When studying polymers for processing, simple techniques such as Melt Flow Index (MFI) may be used in which the polymer is heated to a controlled temperature and then the mass rate of flow through a controlled size orifice under a fixed load is measured. This simple test gives a first pass check for a material. However, this may miss more subtle differences in materials and Differential Scanning Calorimetry (DSC) may be used to give a fuller characterization of the material. In general, in DSC characterization of a polymer the sample is heated (or cooled) and the glass transition, melt behavior and crystallization behavior (or one of these) are studied. This type of characterization may be used to check incoming material, investigate processing effects, compare competitive materials or as a starting evaluation of an alternative material. For a given polymer type differences in crystallizable chain lengths can lead to differences in crystalline morphology and ultimately physical properties. Initial simple heat – cool – reheat studies by DSC would highlight some differences however, more in-depth DSC studies, using thermal fractionation techniques can yield more data. Two main approaches for this are the Stepwise Isothermal Segregation Technique (SIST) and the Successive Self-Nucleation and Annealing (SSA) test. These two techniques have been used to characterize the crystallizable molecular fingerprint of a range of polymers including polyolefins and poly(vinylidene fluoride) [1-8]. In both techniques the materials are heated to above their melt temperature to remove any thermal history and then cooled to impart a controlled thermal history. The samples are then reheated to a chosen temperature within the melting range. In the SIST approach the sample is then held isothermal for a period to allow crystallization to occur. The sample is then stepped down in temperature (usually by 5 or 10 °C although this can be refined by the operator) and held isothermal again. This process is repeated as many times as is required covering the melting region of the polymer. The sample is then cooled to well below the melt and heated back through the melt to study the crystal structure formed. An example of the temperature profile is shown in Figure 1.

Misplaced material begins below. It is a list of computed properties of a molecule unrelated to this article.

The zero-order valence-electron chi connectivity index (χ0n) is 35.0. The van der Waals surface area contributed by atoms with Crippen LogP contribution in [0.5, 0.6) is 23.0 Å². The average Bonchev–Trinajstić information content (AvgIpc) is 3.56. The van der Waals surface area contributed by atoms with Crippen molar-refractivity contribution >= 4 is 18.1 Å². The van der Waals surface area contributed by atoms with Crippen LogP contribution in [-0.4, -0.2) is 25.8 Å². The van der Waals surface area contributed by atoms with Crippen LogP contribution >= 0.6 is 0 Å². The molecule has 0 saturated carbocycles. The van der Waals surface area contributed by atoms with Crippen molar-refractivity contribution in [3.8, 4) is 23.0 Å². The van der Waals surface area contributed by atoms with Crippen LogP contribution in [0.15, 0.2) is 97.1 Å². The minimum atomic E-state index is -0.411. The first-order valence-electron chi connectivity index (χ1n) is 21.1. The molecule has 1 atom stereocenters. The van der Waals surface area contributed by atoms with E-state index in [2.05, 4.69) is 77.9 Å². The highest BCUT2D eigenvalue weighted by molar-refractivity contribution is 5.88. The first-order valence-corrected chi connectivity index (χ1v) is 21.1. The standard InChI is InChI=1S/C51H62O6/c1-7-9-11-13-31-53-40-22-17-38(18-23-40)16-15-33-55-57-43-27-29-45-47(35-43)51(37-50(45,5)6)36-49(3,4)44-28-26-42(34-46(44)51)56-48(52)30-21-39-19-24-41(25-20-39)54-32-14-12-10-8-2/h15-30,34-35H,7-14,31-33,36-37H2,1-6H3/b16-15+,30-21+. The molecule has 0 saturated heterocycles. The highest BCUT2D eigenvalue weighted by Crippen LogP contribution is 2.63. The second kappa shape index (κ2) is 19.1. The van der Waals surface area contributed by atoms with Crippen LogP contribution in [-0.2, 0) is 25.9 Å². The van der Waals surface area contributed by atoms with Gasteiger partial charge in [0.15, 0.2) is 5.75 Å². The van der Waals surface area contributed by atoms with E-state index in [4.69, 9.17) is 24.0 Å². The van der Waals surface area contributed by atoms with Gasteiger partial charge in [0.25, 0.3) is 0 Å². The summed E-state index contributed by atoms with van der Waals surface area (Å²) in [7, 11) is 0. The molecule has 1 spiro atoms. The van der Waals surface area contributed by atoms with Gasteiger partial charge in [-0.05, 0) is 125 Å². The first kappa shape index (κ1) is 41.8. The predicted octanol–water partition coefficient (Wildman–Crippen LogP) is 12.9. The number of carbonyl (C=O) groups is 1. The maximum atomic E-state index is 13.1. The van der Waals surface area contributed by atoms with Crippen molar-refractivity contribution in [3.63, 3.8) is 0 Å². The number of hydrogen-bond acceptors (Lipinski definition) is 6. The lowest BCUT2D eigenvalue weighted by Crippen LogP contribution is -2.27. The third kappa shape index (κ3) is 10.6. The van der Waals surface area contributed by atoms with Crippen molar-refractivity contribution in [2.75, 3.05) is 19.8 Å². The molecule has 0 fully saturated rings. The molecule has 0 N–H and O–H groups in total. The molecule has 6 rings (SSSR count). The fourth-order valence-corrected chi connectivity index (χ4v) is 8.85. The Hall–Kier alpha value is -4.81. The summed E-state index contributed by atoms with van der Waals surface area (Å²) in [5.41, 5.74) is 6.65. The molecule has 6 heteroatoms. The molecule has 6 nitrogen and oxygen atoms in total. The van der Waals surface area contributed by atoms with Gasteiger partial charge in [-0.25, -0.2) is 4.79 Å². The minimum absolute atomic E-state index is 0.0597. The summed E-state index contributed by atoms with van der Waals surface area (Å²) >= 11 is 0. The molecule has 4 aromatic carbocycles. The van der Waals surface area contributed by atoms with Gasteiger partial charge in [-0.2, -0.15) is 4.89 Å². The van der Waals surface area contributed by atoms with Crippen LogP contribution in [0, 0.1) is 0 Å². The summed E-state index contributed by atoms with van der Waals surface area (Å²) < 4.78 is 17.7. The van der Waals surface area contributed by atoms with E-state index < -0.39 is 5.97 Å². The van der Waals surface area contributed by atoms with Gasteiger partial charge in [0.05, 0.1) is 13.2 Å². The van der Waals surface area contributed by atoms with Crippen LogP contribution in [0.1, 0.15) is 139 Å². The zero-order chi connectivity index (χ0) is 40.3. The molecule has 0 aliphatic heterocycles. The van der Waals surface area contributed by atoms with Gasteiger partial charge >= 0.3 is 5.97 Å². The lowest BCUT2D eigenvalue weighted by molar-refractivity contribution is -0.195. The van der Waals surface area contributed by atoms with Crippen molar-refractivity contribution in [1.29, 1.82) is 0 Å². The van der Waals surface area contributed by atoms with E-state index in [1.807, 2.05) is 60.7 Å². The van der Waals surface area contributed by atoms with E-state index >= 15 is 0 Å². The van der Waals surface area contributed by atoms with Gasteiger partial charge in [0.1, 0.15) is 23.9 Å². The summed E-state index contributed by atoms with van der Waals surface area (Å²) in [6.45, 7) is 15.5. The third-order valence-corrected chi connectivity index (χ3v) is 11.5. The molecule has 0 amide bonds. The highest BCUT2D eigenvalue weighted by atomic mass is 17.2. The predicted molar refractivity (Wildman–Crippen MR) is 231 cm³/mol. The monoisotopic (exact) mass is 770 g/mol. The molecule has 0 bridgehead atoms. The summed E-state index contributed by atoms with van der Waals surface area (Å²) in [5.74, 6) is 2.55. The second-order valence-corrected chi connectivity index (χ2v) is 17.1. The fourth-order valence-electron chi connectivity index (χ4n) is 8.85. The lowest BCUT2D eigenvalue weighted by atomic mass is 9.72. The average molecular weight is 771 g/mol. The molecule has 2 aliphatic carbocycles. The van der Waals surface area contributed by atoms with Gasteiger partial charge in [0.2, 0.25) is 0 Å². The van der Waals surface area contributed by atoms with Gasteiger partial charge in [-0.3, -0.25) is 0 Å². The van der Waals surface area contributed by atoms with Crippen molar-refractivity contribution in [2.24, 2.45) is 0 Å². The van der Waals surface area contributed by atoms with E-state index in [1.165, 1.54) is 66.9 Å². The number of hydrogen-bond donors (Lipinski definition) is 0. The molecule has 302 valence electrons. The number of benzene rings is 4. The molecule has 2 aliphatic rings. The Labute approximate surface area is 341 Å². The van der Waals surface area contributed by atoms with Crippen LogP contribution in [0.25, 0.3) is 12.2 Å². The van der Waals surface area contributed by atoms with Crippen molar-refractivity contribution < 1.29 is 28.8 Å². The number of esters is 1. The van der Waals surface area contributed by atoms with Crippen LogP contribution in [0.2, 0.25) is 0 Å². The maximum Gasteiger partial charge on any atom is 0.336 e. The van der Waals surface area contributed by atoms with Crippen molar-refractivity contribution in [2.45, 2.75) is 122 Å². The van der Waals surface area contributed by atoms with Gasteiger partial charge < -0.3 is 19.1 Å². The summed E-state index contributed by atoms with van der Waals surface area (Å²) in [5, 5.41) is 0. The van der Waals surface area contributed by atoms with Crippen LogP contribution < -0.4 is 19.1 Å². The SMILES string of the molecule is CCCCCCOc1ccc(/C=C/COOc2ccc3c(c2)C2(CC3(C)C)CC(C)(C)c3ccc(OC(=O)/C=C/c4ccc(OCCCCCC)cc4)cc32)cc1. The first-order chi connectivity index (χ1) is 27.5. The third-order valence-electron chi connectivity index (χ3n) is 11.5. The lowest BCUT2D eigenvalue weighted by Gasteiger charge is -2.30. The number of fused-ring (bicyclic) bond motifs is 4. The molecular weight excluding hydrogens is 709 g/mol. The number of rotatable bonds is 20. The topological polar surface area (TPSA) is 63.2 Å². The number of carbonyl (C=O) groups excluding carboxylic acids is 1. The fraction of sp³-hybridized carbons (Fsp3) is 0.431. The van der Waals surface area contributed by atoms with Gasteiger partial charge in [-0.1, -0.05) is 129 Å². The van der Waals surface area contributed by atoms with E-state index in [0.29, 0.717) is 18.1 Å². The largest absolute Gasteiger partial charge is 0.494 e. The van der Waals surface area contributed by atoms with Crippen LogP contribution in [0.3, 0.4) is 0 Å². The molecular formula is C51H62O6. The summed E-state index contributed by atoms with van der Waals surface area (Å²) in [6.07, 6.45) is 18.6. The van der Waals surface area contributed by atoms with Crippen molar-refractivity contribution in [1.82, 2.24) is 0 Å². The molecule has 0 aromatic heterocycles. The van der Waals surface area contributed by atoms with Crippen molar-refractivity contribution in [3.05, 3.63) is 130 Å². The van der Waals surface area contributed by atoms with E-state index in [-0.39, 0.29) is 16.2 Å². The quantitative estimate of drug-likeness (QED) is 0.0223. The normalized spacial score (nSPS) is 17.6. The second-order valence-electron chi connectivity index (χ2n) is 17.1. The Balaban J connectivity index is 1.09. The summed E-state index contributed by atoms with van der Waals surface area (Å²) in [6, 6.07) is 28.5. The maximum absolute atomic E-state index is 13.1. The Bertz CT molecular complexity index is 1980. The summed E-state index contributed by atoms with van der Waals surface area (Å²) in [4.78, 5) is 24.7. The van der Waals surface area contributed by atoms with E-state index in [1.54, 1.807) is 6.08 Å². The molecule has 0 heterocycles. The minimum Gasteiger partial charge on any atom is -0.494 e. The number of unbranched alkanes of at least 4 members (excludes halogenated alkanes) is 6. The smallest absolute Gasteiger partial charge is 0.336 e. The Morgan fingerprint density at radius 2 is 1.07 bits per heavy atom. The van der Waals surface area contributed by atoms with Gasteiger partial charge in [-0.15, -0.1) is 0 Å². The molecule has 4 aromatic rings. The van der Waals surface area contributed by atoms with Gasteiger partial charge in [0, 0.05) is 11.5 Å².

The SSA approach uses a different temperature profile in that the sample is heated to some chosen temperature in the melting range held, isothermal for a shorter period (5 to 10 minutes), and then cooled back to the lower temperature at a controlled rate, it is heated again to a temperature in the melt region but lower than the previous temperature. As with the SIST approach a reduction of 5 to 10 °C is common. Again, this process is repeated as desired, and the sample is then heated back though the melt to study the crystal structure formed. An example of the SSA temperature profile is shown in Figure 2.